Boost Gauge Fitting Home > How To's > Boost Gauge Fitting Boost Gauge Fitting
Probably one of the worst things you can do to your Sy/Ty is install a boost gauge in either the MAP signal or the fuel pressure signal. Those two devices are very important to the proper operation of the ECM and the fuel system. If you install a mechanical boost gauge in one of those lines, that six feet of hose has to be pressurized before the MAP sees the true pressure in the system.
You're probably saying, "That makes sense, but where do I install a boost gauge, now?" There are a couple of places that will work, but I'm gonna show you how to plumb it into the vacuum source for the power brake booster.
Please pardon my non-expert photography skills...
As you can imagine, the line you are going to work on is the one running from the upper intake over to the power brake booster.
First, you need to remove that hose from the brass fitting that is screwed into the upper intake. If you have the stock setup, all you have to do is squeeze that hose clamp with a pair of pliers and wiggle that clamp down the hose. The hose should pull off that fitting after that.
Next, you need to remove that brass fitting from the upper intake manifold. Just use a wrench... it's a typical right-hand 3/8 pipe thread (NPT).
Here's where folks will differ in their install. The hole in the upper intake is a 3/8 NPT, and that hose barb is a 1/2... pretty common stuff... BUT there doesn't seem to be a small, one-piece fitting that'll give you a port for your boost gauge. Some folks are using a brass 'T' with a couple other fittings, but I wanted my setup to be smaller.
I found a fitting at a local hardware store that was 3/8 NPT male on one end and 3/8 NPT female on the other. That allowed me to use my original hose barb fitting for that brake booster hose. The wall was fairly thick, so I just bought a 1/8 NPT tap and made my own custom fitting.
I coated my hose fitting with pipe dope, and screwed it into the new fitting I found. I then stuck that in a vise and drilled and tapped a 1/8 NPT hole in the side. Most boost gauges use either rubber hose or small plastic tubing for their install, and most of 'em come with 1/8 NPT fittings.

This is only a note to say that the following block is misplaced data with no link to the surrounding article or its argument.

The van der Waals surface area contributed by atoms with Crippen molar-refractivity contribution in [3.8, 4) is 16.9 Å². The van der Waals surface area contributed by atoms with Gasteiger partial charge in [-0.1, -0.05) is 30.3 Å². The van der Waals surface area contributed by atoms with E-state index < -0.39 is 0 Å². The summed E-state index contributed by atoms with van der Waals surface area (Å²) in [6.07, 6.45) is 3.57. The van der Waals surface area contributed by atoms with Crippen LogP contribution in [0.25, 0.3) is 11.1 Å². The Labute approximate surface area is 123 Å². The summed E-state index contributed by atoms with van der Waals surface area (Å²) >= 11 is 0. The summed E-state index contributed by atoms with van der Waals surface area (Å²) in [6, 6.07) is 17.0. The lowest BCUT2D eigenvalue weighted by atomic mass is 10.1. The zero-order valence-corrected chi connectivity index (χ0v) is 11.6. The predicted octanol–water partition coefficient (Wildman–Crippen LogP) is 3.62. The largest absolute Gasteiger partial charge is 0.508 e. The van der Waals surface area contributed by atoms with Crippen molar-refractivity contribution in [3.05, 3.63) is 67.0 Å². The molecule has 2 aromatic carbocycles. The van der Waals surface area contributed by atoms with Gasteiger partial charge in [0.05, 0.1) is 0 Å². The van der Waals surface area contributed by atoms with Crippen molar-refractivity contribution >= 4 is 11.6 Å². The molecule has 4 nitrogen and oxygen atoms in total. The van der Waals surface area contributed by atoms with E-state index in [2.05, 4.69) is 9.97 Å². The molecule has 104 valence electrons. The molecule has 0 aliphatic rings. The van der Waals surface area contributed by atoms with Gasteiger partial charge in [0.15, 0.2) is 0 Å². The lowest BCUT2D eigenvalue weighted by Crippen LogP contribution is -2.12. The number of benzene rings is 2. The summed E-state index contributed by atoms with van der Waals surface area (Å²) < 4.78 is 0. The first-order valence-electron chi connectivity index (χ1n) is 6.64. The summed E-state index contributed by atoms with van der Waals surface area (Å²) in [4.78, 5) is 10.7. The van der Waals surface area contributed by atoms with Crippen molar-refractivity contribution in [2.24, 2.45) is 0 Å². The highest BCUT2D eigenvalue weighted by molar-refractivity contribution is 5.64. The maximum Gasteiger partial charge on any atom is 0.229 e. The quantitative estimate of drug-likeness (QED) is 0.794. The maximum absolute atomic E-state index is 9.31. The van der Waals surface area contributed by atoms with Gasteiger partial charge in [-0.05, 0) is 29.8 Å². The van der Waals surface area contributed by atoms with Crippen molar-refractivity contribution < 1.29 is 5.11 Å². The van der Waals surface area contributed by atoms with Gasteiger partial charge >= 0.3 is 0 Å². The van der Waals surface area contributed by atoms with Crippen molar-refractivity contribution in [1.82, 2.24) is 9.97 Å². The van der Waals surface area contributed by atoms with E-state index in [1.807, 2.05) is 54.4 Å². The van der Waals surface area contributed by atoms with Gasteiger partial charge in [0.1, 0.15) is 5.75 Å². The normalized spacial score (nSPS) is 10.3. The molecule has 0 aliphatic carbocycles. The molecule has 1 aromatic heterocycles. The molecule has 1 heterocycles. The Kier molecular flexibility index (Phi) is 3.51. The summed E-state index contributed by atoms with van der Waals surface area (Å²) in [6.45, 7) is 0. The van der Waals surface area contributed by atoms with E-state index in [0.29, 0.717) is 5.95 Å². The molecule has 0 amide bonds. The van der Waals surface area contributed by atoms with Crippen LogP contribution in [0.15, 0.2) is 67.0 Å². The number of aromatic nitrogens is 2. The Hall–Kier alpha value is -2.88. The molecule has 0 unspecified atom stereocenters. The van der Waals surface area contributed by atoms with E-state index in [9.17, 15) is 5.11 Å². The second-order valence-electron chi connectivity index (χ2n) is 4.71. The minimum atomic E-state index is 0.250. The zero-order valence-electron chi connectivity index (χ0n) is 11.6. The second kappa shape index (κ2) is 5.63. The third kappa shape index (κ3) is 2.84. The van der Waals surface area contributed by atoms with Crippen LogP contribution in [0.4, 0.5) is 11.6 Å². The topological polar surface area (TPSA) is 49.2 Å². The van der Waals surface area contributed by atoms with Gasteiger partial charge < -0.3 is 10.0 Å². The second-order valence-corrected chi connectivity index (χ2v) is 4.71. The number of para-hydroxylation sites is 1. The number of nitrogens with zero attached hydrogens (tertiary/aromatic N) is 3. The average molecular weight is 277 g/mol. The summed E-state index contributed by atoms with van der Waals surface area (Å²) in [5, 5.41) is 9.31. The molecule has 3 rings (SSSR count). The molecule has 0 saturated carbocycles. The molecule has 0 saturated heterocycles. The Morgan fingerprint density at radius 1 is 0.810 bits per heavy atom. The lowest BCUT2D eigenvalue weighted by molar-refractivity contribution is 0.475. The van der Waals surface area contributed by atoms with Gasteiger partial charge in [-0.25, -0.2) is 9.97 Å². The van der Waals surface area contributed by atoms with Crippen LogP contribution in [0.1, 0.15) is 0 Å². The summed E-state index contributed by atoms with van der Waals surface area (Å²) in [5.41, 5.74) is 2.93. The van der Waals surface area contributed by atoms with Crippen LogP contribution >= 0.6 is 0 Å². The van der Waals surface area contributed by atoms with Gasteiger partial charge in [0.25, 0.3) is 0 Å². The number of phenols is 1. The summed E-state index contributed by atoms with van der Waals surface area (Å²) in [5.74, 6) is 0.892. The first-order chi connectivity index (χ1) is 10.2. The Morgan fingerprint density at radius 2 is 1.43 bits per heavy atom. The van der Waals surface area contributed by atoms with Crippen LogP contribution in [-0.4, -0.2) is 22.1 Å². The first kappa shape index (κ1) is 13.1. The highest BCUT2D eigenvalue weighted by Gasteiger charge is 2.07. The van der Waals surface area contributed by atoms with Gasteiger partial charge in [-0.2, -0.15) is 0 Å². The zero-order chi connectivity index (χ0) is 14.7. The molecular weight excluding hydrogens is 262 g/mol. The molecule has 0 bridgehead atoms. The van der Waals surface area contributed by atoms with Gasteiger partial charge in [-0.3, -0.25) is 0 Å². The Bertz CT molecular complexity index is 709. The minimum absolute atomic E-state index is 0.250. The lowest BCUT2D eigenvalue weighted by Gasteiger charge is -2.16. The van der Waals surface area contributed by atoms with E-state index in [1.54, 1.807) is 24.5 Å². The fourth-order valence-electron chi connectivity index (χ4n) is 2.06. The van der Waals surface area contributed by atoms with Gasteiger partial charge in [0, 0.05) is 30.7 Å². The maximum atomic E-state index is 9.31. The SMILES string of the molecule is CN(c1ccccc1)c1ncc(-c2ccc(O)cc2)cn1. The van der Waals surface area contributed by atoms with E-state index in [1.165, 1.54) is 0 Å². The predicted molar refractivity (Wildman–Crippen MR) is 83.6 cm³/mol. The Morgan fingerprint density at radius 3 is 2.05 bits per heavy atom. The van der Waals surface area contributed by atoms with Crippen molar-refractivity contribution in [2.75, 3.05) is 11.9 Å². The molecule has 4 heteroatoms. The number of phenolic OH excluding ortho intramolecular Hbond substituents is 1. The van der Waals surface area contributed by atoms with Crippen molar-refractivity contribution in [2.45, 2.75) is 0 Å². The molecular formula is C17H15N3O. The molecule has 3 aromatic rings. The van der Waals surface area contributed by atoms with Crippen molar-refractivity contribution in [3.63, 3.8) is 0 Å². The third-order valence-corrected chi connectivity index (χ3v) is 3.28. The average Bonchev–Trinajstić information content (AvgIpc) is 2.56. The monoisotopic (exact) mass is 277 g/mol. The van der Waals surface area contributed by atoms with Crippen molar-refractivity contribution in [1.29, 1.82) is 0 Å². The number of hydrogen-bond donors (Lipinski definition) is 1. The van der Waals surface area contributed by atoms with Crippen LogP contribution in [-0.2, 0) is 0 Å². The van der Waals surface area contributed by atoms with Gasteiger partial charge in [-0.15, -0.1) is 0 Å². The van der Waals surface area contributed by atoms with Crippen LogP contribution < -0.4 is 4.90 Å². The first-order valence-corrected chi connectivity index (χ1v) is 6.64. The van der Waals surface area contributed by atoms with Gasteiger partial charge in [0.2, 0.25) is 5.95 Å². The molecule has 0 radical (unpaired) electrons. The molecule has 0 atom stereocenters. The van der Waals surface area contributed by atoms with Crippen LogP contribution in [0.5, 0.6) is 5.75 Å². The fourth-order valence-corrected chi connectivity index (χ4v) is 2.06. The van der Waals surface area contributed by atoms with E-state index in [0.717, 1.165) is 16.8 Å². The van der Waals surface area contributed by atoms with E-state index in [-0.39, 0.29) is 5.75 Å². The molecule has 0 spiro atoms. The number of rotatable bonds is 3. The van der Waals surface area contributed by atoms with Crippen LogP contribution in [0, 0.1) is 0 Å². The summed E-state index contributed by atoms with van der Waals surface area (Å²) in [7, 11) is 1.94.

Typical small hose fitting on 1/8 NPT fitting.
Typical compression assembly on 1/8 NPT fitting.
Next, you need to install that new fitting in the upper intake (with pipe dope or teflon tape, of course). You'll find it a lot easier to install if you don't already have the boost fitting screwed into the custom fitting.
Keep turning that fitting until the hole for the boost fitting is pointing toward the firwall. Now, put some pipe dope or teflon tape on the boost gauge fitting and screw it into the custom fitting... nice and snug. [see, I told you some of these photos weren't too good]
Now put it all back together and hook up your boost gauge. If you decide to sell the truck as completely stock, all you have to do is remove that custom fitting, and your boost gauge.
I found a very similar fitting in my latest Jeg's catalog. Part number 710-65310 is a 3/8 NPT male / 3/8 NPT female fitting with a 1/8 NPT hole tapped in the side ($10.99 in catalog 'V' - Sep '99). The only difference between that fitting and mine is that the Jeg's (actually Moroso) fitting is longer.
good - you won't have to install your stock hose barb fitting before you drill for the 1/8 NPT boost fitting... plus the hole is already there!
possibly bad - it will be more visible, due to its extra length... only an extra 1/2 inch... give or take
Now comes my sales pitch <grin>. If you want a really short adapter, but don't want to buy the 1/8 NPT tap, and/or you can't find that 3/8 male / 3/8 female fitting, I can build one for you. At first, I thought I would be able to beat the Jeg's price, but the cost is going to be similar to the Jeg's piece, because I have to supply a new 3/8 NPT male / 1/2 hose barb fitting. I forgot that the boost-tap hole is drilled through that hose-barb fitting as well.
|3/8 NPT male / 3/8 NPT female fitting and |
3/8 NPT male / 1/2 hose barb fitting
with 1/8 NPT hole for boost tap
|1/8 NPT male / 1/8 tubing compression fitting||$3.00|
|1/8 NPT male / 1/8 hose barb fitting||$2.00|
Prices DO NOT include shipping. So to save more money, you should order several <grin> US Postal Service Priority Mail is $3.20 for packages up to two pounds, so you can safely assume about $3.20 for shipping
Residents of TX please add 7.25% sales tax. Residents of Garland, TX please add 8.25% sales tax.
Canadian residents please include an extra $3 per kit for the additional shipping costs. You'll need to send me a check made out in US funds and drawn on a US bank... or a Postal Money Order in US funds.
Make your check payable to "Ron Gregory" and mail it (along with ship-to address and part numbers) to:
2917 Snapdragon Court
Garland, TX 75040-2833
Then, send me some e-mail, so I'll know the check is coming. That way I'll be looking for the check. As usual, I will send you e-mail confirmation upon receipt of your check.
(c) 1999 Auto Performance Engineering
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